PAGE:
In a decision released today, Justice Bruce Cohen of the BC Supreme Court declined to strike down provisions of the BC Elections Act that infringe constitutional guarantees of freedom of expression because he found they were justified in a free and democratic society.
FIPA brought the constitutional challenge last year, after attempts to persuade the government to amend the law were repeatedly rejected.
BC is the only jurisdiction in Canada which does not have a minimum amount that must be spent on ‘advertising’ before a person or group is required to register with the election authorities. We argued that this absolute ban on unregistered expression was unconstitutional as it applies to things like handwritten signs or electronic communications with a value of zero. Studies have shown people and groups avoid public comment, for fear of hefty fines and even jail time for violating the law.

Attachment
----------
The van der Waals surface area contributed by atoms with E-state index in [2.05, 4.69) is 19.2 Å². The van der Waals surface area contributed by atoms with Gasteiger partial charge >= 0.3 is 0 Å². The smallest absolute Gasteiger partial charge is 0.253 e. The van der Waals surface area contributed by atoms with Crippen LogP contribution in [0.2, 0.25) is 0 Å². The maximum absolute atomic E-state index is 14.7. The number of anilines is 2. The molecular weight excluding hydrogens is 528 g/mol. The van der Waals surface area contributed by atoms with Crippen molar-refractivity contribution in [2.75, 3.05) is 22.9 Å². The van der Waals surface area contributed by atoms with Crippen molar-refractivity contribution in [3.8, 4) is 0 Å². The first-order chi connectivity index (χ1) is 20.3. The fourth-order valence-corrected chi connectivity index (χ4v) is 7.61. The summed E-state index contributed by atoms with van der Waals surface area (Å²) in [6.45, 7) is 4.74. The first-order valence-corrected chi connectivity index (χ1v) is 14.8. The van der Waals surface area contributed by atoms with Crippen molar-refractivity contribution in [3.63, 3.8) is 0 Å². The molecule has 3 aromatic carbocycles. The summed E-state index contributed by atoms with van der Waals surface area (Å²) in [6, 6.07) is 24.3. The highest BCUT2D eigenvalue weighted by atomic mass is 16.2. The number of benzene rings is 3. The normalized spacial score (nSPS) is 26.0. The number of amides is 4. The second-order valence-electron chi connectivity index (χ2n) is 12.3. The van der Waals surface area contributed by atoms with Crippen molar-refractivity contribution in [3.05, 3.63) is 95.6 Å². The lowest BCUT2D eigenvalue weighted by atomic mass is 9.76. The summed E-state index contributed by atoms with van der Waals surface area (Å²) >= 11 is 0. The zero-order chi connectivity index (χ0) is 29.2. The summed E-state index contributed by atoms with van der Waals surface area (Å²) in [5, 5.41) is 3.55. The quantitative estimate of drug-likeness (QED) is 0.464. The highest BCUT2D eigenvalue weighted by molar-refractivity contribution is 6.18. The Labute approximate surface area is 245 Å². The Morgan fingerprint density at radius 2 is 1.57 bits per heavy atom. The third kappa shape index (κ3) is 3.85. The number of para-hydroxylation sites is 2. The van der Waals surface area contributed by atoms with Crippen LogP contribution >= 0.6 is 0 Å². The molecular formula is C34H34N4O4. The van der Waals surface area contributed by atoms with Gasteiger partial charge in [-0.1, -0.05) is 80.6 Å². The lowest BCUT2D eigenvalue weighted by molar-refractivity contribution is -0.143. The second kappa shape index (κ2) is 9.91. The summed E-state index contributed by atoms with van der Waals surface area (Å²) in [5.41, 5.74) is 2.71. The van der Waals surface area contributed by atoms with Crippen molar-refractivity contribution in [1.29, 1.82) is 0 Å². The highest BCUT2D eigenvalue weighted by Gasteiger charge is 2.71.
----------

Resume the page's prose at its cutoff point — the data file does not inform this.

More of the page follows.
We are reviewing the decision and our options with our legal counsel, Sean Hern of Farris Vaughn, who represented us pro bono in this matter.
The reasons for judgment can be found here.